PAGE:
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PRI's Environmental News Magazine

Listener Letters

Air Date: Week of April 10, 1998

Views from our audience on declining salmon and political will, low flows and darning thread.

Transcript

CURWOOD: And now it's time to hear from you, our listeners. Our story on salmon restoration in the Pacific Northwest drew a response from Steve Erickson. He hears us on KUOW in Seattle, where he works with conservation groups on salmon issues. Mr. Erickson notes that while the biologists in King County are doing excellent work, ultimately they don't make the important decisions. "I don't know whether to laugh or cry," he writes, "at the suggestion that local county governments would voluntarily take steps necessary to save salmon from extinction. When push comes to shove, the local politicians follow the development money, or simply don't value the natural world sufficiently to protect it."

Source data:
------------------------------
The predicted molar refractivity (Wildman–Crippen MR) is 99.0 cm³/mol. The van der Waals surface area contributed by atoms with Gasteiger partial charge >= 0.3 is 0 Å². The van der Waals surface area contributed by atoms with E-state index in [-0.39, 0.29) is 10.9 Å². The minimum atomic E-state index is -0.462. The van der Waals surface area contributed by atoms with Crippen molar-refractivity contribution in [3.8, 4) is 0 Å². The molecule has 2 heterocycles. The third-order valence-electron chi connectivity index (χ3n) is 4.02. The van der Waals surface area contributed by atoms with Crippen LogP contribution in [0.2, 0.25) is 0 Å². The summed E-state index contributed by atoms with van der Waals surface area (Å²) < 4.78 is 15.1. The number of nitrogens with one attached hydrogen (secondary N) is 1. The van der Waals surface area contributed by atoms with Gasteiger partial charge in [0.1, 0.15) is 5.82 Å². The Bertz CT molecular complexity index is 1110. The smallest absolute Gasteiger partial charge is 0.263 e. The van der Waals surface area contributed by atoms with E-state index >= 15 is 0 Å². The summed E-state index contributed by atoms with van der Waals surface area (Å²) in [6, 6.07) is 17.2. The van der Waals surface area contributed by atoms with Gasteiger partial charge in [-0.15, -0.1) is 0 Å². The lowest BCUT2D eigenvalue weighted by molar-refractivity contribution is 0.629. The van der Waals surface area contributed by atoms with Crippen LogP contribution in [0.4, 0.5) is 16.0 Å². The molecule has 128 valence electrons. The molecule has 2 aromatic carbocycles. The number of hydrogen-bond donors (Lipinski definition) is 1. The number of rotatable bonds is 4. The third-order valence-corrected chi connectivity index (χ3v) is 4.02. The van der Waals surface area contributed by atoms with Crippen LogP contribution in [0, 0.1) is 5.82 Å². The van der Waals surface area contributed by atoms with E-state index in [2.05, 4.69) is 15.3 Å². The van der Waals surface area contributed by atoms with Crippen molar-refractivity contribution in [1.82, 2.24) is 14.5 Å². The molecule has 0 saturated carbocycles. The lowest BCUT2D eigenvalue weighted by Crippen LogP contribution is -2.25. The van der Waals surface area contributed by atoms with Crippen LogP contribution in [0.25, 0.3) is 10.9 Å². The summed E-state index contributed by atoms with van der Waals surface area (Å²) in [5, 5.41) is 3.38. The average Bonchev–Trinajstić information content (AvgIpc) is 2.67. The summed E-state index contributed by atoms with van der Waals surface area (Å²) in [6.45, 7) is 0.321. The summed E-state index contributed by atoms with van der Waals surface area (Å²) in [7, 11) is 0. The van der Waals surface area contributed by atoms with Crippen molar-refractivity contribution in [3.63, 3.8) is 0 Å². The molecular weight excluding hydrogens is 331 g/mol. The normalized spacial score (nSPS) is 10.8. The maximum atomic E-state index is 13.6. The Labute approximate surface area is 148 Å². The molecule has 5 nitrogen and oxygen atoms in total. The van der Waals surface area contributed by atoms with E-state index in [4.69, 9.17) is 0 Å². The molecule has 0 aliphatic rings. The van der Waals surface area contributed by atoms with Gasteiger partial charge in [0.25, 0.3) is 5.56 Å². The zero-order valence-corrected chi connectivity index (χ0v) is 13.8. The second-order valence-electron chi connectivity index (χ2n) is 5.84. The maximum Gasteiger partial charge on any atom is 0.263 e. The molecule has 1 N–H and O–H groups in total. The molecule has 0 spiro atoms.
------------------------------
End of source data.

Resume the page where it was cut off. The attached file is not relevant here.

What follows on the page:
Livia Shagum, a listener to WHYY in Philadelphia, heard our stories on the perils of low-flush toilets and called to offer this water conservation tip.

SHAGUM: In Israel we have toilets with sort of a dual flush, so you can choose half a tank or a full tank. But in my house, which is older, we have faucets on the tank, and then you can just open it and use as much water as you think is necessary.

CURWOOD: Finally, another WHYY listener, Dorothy Sakaguchi, called with this advice for Ruth Page, who in a recent commentary lamented the death of darning thread, along with other vestiges of the Great Depression.

SAKAGUCHI: Ruth, cheer up! All is not lost. There still is darning thread. If you will go to a little Amish community I bet you'll find some. I can find black or white up here at Lancaster, Pennsylvania. If you need some, I could send some. Please give me a call.

CURWOOD: Please give us a call. We're always interested in what you have to say. Our listener line is 800-218-9988. That's 800-218-9988. Or you can e- mail us at LOE@NPR.ORG. That's LOE@NPR.ORG. And for this week, that's Living on Earth.

 

 

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